By way of contrast, for five centuries Mexicans saw the middle class as an aberration rather than a right. When the foolish economic dogma of her northern neighbor inexplicably dumped into her lap enormously beneficial trade policies, she was suddenly allowed something previously forbidden – hope.

And hope is the sine qua non for happiness.

Conversely, America’s plutocrats with their spurious attachment to an ideological model that can be summed up with the simple idiomatic (and idiotic) expression “a rising tide raises all ships” turned out to be, for the dystopian yet hopeful underclass, a shadow of an illusion.

The purchasers of tickets (steerage deck) on the once-thought unsinkable ship of upward economic mobility, have now had to reluctantly redeem their coupons for their current market value – despair.

Glen Olives Thompson is a professor of North American Law at La Salle University in Chihuahua, a specialist in law and public policy and a regular contributor to Mexico News Daily.


Thanks for reading,

Stewart Rogers USA-South Carolina


Originally posted on Costa Maya Mahahual:


Mexico is home to over 44,000 archaeological sites, 27 of which are recognized by UNESCO as World Heritage — that’s  more than Egypt and Greece! Mexico City also has more museums than any other city in the world.


Mexico has 11 UNESCO World Heritage Cities, ranking the country in third place after Italy and Spain. The cities included on the list: Queretaro, San Miguel de Allende, Puebla, Zacatecas, Mexico City, Oaxaca, Morelia, Tlacotalpan, Campeche and Guanajuato are considered to be of outstanding importance to the common heritage of humankind.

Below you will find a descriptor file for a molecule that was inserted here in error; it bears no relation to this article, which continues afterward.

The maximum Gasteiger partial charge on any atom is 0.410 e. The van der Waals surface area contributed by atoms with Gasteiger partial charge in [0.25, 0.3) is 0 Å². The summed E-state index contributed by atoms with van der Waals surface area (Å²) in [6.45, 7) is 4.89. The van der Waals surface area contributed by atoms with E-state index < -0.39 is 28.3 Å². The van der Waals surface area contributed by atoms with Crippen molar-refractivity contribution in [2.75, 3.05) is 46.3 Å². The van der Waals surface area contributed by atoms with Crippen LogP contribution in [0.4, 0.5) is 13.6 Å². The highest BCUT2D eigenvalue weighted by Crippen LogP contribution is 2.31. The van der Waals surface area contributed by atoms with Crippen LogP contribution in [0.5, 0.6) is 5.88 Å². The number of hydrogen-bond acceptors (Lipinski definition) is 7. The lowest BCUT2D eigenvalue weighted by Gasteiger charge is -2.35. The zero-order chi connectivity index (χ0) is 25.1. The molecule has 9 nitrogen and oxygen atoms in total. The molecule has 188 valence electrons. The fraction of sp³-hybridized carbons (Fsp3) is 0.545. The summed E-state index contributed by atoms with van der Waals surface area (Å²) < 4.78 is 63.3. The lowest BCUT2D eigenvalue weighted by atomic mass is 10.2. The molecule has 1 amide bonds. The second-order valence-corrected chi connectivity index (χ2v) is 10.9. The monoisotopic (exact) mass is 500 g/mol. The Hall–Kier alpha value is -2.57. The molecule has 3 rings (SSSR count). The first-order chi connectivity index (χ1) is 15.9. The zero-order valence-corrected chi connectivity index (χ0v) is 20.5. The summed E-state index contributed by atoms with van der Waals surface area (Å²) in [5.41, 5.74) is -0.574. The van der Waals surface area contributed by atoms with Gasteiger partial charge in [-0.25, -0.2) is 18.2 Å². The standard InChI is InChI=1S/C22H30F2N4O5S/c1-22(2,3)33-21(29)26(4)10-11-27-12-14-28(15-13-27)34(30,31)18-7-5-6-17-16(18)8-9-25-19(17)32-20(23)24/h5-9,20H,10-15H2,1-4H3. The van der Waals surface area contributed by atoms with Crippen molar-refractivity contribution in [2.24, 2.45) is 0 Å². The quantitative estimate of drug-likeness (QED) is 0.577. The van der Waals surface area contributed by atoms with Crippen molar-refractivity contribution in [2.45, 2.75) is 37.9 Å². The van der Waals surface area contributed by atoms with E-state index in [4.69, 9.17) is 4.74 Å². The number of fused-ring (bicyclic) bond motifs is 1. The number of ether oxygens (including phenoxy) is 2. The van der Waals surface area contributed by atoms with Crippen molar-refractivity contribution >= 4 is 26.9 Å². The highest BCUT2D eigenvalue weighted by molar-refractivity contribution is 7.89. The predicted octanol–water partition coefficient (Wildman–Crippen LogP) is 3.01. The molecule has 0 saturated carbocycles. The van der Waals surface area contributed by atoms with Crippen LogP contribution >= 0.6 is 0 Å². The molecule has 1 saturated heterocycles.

According to International Living,  Mexico is fourth among the top 10 best locations to retire. Reports are that approximately one…

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How to get a credit card as a foreigner in Mexico

How to get a credit

card as a foreigner in


Photo: Agency
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If you plan to settle down in Mexico, you may want to consider using the local financial services.





Stop getting charged more than you should in money transfers and fees (as ATM usage).

As a foreigner in Mexico it is difficult, but it is possible, to have access to financial services. To save you some time, we asked several banks what is required to get a credit card. All banks have the same basic requirements. Here they are:

  • Immigration form

Santander and HSBC require you to have the Temporary Residence Visa. Banamex asks for the Temporary Residence or Permanent Residence Visa. Bancomer also requires the Temporary Residency.

  • Passport

It is used as an official identification.

3. Proof of address